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Sunday after of the ninth week after Pentecost

The unjust steward and the day of reckoning

From book "Meditations of Saint Alphonsus of Liguori for every day of the year"... Redde rationem villicationis tuae; iam enim non po...

Image for Meditations for every day of the year
Meditations for every day of the year

Saint Alphonsus

Redde rationem villicationis tuae; iam enim non poteris villicare
Give an account of thy stewardship: for now thou canst be steward no longer
Lc. 16, 2

Summary Of all the goods that we have received from God, we are not owners, but simply stewards; and at the hour of death we will have to give an exact account to Jesus Christ, the inexorable judge. This is what the parable proposed in today's Gospel teaches us. Let us then examine what use we have made of the talents and of the good graces we received, and if we feel that we have been wanting, let us resolve amend ourselves as soon as possible. Who knows, my brother, in what short time we will also be told: Redde rationem – “Give an account”?

I. The goods we have received from God, we are not owners in a way we can dispose them at our leisure, but only stewards. We must therefore employ them according to God's will, and give an account of them to Jesus Christ, the inexorable judge, at the hour of death.

“There was a certain rich man” says Jesus, “who had a steward: and the same was accused unto him, that he had wasted his goods. And he called him and said to him: How is it that I hear this of thee? Give an account of thy stewardship: for now thou canst be steward no longer.”

Stop here for a moment and consider the rigor of divine judgment. The saints, though they had made the best possible use of the talents entrusted to them and had made them bear fruit, some two for one, another five, another ten (Lc. 19, 16); though they had spent all the time of their lives in preparing the account book, yet when they were about to pass from this life to eternity, they thought they had done nothing and trembled.

This was how Saint Mary Magdalene de Pazzi trembled, who replied to her encouraging confessor "Ah Father, it is a terrible thing to have to appear before the court of Jesus Christ!". Saint Agathon trembled after having spent so many years in the desert doing penance and said to those around his bed: "What will become of me when I'm judged?". The Venerable Luiz da Ponte was trembling, trembling so much that made the room where he was standing trembling as well. - And you, my brother, what do you say? What are you doing? If at this moment the Lord let you die and summoned you to his court, what would you answer to the terrible: Redde rationem – “Give an account”?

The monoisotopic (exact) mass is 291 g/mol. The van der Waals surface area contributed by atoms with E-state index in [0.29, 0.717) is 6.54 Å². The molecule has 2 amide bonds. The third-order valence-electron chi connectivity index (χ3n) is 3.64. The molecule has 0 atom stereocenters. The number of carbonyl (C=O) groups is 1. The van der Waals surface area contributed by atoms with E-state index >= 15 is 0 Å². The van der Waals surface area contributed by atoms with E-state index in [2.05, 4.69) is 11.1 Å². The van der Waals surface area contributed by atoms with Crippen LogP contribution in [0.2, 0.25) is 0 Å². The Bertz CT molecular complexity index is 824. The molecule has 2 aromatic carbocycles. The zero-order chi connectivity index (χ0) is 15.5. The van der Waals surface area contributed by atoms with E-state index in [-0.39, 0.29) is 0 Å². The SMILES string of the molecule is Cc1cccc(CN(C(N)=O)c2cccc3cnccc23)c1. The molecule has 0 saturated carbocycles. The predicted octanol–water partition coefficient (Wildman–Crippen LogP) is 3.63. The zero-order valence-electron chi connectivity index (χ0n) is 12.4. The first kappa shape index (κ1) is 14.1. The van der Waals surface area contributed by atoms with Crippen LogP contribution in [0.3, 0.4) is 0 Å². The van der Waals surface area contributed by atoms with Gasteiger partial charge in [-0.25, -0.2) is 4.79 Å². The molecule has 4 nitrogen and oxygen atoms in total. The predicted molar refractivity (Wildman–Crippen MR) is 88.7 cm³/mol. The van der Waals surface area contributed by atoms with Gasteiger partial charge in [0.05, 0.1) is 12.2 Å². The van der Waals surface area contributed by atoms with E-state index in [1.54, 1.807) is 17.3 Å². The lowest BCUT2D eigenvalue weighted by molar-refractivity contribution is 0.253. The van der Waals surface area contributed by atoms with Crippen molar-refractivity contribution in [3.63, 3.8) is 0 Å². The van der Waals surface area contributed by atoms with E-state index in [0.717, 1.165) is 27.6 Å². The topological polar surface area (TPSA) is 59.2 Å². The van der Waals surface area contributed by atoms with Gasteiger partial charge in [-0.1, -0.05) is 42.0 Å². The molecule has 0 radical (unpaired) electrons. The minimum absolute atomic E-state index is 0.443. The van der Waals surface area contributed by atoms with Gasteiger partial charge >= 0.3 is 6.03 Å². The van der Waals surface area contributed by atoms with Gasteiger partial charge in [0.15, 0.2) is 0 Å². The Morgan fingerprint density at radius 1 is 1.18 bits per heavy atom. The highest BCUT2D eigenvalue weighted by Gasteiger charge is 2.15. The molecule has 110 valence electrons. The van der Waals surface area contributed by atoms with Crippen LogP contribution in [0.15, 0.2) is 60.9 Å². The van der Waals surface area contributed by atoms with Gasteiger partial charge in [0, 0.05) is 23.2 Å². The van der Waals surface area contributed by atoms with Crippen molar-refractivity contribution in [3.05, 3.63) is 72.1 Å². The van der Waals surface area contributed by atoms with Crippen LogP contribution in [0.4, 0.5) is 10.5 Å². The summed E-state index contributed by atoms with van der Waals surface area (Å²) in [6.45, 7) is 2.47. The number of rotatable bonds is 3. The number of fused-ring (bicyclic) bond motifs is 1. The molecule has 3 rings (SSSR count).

Part 2 The parable continues by saying that the unfaithful steward, seeing the great risk he ran of falling into extreme misery, immediately thought of repairing the wrong done. And since the expedient he used was all to his advantage, to the detriment of the owner, the owner, however, praised him for having acted with prudence. – We must also use the same promptness, if we do not want to deserve the rebuke that "for the children of this world are wiser in their generation than the children of light".

That is why the Holy Spirit exhorts us: Quodcumque facere potest manus tua, instanter operare (Ees. 9, 10) – “Whatsoever thy hand is able to do, do it earnestly”. Do not leave for tomorrow what you can do today; because the day of "today" passes and tomorrow, perhaps, will come death, that will make it impossible for you to do any good and to remedy any evil. In one word, it is necessary that you prepare the accounts, before the day of accounts comes. – In the meantime, concludes the Gospel, if you can give alms, with Mammon of iniquity (iniquitous riches) make the poor your friend; so that when you need it, they may obtain from God the grace of a good death, and thus receive you into eternal tabernacles.

My dearest Jesus, I thank You for the lights and for the time You now grant me to repair the disorders of my past life. Damned be me! because the goods of my soul and my body, which You gave me in order that I might use them to love You, and achieve my eternal salvation, I abused to insult You and plunge myself into hell. Lord, I hate my ingratitude more than all other evils; I ask Your forgiveness and I promise that I will no longer offend You. No, my Jesus, I no longer want to offend You, I want to love You always with all my strength. – “But you, O Lord, grant me, by your mercy, that my spirit will always think what is right and do what is right: that, since I cannot stand without You, I may always live according to Your will .” (1) – Sweet Heart of Mary, be my salvation.


  1. "Or. Dom. Curr." Probably quoting the Divine Office.

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